Mark Seich is VP of Marketing, Sales and Distribution at Berkley Fire & Marine Insurance
Everyone wants to position their sales team for success. If you look at highly optimized sales teams you can see the correlation of higher win rates with the importance and value of integrating a sales playbook into your business.
Here are 4 key takeaways to get started on building a successful sales playbook:
- What really is a sales playbook?
- Creating the playbook is only part of the work.
- The basics of a successful sales play.
- Leveraging integrations to drive even greater results.
What really is a sales playbook?
A “sales playbook” is very different from a “sales handbook”
I often see sales playbooks that are really handbooks.
As an example, with football season upon us, a diagram on the quarterback’s steps, throwing motion, and mechanics are how to play the position.
A playbook in contrast is already assuming you know the foundation of the position, and is focused on the routes, pass options, expected yards to gain, and its success is measurable. In sales, it’s no different.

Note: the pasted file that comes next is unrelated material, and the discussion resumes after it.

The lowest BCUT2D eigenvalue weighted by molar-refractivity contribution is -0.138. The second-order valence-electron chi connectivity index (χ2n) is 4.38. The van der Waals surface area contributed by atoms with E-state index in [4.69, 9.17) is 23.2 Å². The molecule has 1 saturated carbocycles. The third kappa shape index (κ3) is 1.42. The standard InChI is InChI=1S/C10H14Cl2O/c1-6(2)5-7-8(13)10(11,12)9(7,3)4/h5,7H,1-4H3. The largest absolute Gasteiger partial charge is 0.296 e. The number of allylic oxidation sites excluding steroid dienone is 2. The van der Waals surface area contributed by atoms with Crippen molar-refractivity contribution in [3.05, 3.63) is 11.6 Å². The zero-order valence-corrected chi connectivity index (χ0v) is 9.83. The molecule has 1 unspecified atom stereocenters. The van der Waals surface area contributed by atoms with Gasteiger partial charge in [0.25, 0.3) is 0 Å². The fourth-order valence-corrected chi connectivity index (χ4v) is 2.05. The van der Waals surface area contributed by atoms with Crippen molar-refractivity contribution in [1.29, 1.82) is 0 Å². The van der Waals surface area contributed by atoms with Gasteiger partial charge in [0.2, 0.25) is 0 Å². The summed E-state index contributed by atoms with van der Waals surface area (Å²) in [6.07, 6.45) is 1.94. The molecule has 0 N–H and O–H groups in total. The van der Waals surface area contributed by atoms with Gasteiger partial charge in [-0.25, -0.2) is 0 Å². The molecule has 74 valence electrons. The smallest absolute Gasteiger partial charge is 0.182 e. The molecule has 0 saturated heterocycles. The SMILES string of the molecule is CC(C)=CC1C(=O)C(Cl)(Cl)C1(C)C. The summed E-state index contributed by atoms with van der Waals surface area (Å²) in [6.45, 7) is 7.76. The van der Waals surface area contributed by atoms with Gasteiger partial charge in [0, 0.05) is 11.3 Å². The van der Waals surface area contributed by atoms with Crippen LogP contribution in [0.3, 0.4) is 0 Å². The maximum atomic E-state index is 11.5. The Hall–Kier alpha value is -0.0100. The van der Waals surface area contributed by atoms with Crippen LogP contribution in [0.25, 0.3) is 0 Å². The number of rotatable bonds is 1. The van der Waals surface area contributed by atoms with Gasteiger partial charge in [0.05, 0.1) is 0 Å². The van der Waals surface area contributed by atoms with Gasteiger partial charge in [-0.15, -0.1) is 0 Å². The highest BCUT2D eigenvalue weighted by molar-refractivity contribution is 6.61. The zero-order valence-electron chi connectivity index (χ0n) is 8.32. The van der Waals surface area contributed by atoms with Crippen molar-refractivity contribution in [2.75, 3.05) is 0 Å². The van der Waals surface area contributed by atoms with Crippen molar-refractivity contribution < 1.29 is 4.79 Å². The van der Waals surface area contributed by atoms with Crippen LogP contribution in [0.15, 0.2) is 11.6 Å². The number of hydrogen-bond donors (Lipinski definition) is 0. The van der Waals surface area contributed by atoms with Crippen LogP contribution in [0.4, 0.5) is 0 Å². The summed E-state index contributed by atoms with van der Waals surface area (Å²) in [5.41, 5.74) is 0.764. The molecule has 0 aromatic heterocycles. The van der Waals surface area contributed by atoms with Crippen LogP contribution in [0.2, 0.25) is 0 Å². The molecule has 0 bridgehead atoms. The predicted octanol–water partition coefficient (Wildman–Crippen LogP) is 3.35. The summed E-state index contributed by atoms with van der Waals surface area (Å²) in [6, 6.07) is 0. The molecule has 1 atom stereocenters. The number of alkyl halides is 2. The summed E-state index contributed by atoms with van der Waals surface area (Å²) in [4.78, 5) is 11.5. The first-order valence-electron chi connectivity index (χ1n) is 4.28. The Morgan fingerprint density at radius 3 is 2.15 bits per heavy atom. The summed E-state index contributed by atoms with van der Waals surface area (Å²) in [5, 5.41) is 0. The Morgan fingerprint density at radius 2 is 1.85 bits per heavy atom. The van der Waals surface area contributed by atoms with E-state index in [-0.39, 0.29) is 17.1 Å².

Oftentimes an organization’s playbook consists of how to do the sales role, foundational concepts, and processes that are geared towards how the sales rep should have been trained during onboarding to complete the tasks of the role effectively.
It’s really a handbook, and it isn’t clear enough to put them in a position to achieve their goals.
This misconception on what a playbook is can stunt the potential of the organization and frustrate high performing sales reps.
Looking at any one given sports play in a vacuum, how good is it? Even looking at a book of individual plays, how do you know if it’s the right play to use in that game, against that opponent, in that situation?
We don’t, not without having a game plan. But it’s not uncommon for organizations to put together a sales playbook, which is just a series of individual tasks that someone had previous success with.
Even if you explain the reasons why you would use that play, or how to measure its success, it likely isn’t connected to anything and is missing the foundation to tie it all together.
(click here for a free sales playbook template from SEC)
Creating the playbook is only part of the work
Before launching an effective sales playbook, you need to have a few things in place
You need an effective onboarding plan that educates and positions sales reps for success.
This onboarding plan is the guide to expose them to the right things at the right times to maximize their ramp-up time. You need to have a clearly defined sales process that incorporates a consistent coaching model.